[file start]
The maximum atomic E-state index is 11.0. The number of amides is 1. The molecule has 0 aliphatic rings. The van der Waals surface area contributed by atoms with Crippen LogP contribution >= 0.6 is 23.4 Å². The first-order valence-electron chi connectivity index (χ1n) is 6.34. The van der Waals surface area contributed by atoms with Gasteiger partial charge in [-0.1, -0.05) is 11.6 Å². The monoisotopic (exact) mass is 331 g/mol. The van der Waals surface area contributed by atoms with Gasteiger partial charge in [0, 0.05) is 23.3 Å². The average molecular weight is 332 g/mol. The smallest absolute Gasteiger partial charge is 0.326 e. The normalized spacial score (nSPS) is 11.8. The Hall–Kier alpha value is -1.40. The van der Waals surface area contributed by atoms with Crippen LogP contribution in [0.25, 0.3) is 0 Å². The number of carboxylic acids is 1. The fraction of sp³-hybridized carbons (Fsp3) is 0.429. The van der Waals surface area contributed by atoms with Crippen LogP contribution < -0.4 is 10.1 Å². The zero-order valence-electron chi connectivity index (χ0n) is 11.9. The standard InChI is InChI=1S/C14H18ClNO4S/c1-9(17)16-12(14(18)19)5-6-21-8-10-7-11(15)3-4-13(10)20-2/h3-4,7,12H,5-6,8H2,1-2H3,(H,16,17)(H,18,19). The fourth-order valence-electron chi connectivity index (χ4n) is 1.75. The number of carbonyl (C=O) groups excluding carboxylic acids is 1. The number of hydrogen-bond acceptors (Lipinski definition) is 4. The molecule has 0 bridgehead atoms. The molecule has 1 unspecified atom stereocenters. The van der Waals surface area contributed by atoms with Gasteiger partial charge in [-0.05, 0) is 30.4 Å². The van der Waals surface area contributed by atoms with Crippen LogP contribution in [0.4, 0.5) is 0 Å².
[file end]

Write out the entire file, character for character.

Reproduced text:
The maximum atomic E-state index is 11.0. The number of amides is 1. The molecule has 0 aliphatic rings. The van der Waals surface area contributed by atoms with Crippen LogP contribution >= 0.6 is 23.4 Å². The first-order valence-electron chi connectivity index (χ1n) is 6.34. The van der Waals surface area contributed by atoms with Gasteiger partial charge in [-0.1, -0.05) is 11.6 Å². The monoisotopic (exact) mass is 331 g/mol. The van der Waals surface area contributed by atoms with Gasteiger partial charge in [0, 0.05) is 23.3 Å². The average molecular weight is 332 g/mol. The smallest absolute Gasteiger partial charge is 0.326 e. The normalized spacial score (nSPS) is 11.8. The Hall–Kier alpha value is -1.40. The van der Waals surface area contributed by atoms with Crippen LogP contribution in [0.25, 0.3) is 0 Å². The number of carboxylic acids is 1. The fraction of sp³-hybridized carbons (Fsp3) is 0.429. The van der Waals surface area contributed by atoms with Crippen LogP contribution < -0.4 is 10.1 Å². The zero-order valence-electron chi connectivity index (χ0n) is 11.9. The standard InChI is InChI=1S/C14H18ClNO4S/c1-9(17)16-12(14(18)19)5-6-21-8-10-7-11(15)3-4-13(10)20-2/h3-4,7,12H,5-6,8H2,1-2H3,(H,16,17)(H,18,19). The fourth-order valence-electron chi connectivity index (χ4n) is 1.75. The number of carbonyl (C=O) groups excluding carboxylic acids is 1. The number of hydrogen-bond acceptors (Lipinski definition) is 4. The molecule has 0 bridgehead atoms. The molecule has 1 unspecified atom stereocenters. The van der Waals surface area contributed by atoms with Gasteiger partial charge in [-0.05, 0) is 30.4 Å². The van der Waals surface area contributed by atoms with Crippen LogP contribution in [0.4, 0.5) is 0 Å².